Release date: September 24th, 1926
Running time: 60 minutes
Director: Teinosuke Kinugasa
Writer: Yasunari Kawabata (short story)
Masao Inoue, Yoshie Nakagawa, Ayako Iijima
Many of us probably still remember entering the mysterious place that is the garden shed of our grandparents, years and years ago. And probably we were all thinking the same thing: If we’d look hard enough, we might just find some great treasure under those rusty old chairs or the long forgotten sawing machine. Today, we may think this was merely a naïve childhood fantasy but it turns out, after all, that garden sheds do sometimes hold treasures of immense value.
In 1971, after several decades of thinking it was destroyed in a fire, Japanese director Teinosuke Kinugasa found the original negative of an early work of his, A Page of Madness, in his garden shed. Now the academic consensus seems to be that this avant-garde silent film, made in 1926, is a vital piece in the puzzle of film history.
Much of A Page of Madness is still missing though, and with its just 60 minutes running time the film can be difficult to follow – and it can be interpreted in different ways. At the same time, the film is pure joy for film lovers who want to investigate the origins of cinema. The surrealist approach and lack of inter-titles all add to an intriguing film, inviting us to decipher its cryptic code and uncover the underlying secrets.
The story revolves around a janitor (Masao Inoue) in a lunatic asylum where his disturbed wife (Yoshie Nakagawa) is kept as a patient. We find out that he took this job to be close to her and, in an attempt to reconnect, he tries to break through the barriers of insanity built by a trauma. As their daughter visits to announce her engagement, the family history is revealed in a series of flashbacks as the husband begins to plot to free his wife from the asylum.
I suspect much of what’s missing from the film was originally in its latter half, where the story becomes somewhat less clear as to what is happening. This is amplified by the fact – in my interpretation – that we see the janitor’s own descent into madness later on. One of the remarkable things about this 1926 film is that madness is actually visualised mise-en-scene in very innovative ways for its time. In 1983, not long after the film was rediscovered, Vlada Petric stated in an article:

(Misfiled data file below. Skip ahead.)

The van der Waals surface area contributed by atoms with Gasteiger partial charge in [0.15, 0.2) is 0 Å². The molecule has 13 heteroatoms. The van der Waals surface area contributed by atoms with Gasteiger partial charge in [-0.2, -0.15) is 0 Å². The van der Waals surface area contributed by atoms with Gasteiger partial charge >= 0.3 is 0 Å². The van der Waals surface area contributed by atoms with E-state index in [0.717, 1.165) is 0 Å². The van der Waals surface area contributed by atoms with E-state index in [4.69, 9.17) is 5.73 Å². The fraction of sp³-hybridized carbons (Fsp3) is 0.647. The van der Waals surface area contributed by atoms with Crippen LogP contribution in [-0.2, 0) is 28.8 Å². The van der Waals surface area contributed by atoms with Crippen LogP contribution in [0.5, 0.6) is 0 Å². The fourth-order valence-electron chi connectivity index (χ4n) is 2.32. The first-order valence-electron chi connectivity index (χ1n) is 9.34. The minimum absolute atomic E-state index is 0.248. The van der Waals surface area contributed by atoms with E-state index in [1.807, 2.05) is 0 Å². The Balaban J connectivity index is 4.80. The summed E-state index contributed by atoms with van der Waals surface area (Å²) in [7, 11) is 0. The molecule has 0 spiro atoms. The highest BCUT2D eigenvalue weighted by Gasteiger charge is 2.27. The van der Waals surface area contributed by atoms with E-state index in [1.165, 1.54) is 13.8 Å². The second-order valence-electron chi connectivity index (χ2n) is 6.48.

While the daily happenings of the asylum unfold, the disturbed state of mind of the janitor’s wife and then the janitor himself reveals a tragic story of unbearable parental guilt and desperation. There’s a very intense sequence where a female patient dances in her cell and generates unrest amongst the other patients watching her performance behind bars. Inviting us to read the social subtext in the scene, Kinugasa lets the woman dance persistently while the mayhem outside gradually turns violent and out of control.
I found the music aligned to the mood of the film nearing the point of perfection, especially in the wonderfully hypnotic opening where the dancing woman is first shown in a very different context from the asylum. However, the soundtrack was not part of the film when it was originally screened in 1926; it was added after the film was found in 1971, personally supervised by Kinugasa. I imagined a different music for certain scenes, and it would be interesting to watch the scene where daughter visits her mother in the asylum with music that conveys some melodrama, for instance.
A Page Of Madness seems reminiscent of The Cabinet of Caligari (1920) in its ways of depicting mental illness. Stylistically and in its execution, however, it is very different from Robert Wiene’s expressionist classic. Using techniques such as whip pan, superimposition, fast cutting, distorted surrealistic imagery and an intriguingly ambiguous narrative, A Page of Madness was well ahead of its time and is deserving its rightful place in film history.
Arpad is a Film Studies graduate and passionate photographer (he picked up the camera and started taking stills just as he began his studies of moving pictures). He admires directors that can tell a story first of all in images. More or less inevitably, Brian De Palma has become Aprad’s favourite filmmaker.
Then there’s Arpad’s interest in anime. He was just a boy when he saw Nausicaä of the Valley of the Wind on an old VHS and was hypnotised by the story of friendship, devotion and sacrifice. He still marvels at the uncompromising and courageous storytelling in Japanese anime, and wonders about the western audience with its ever growing appetite for “Japanemation”.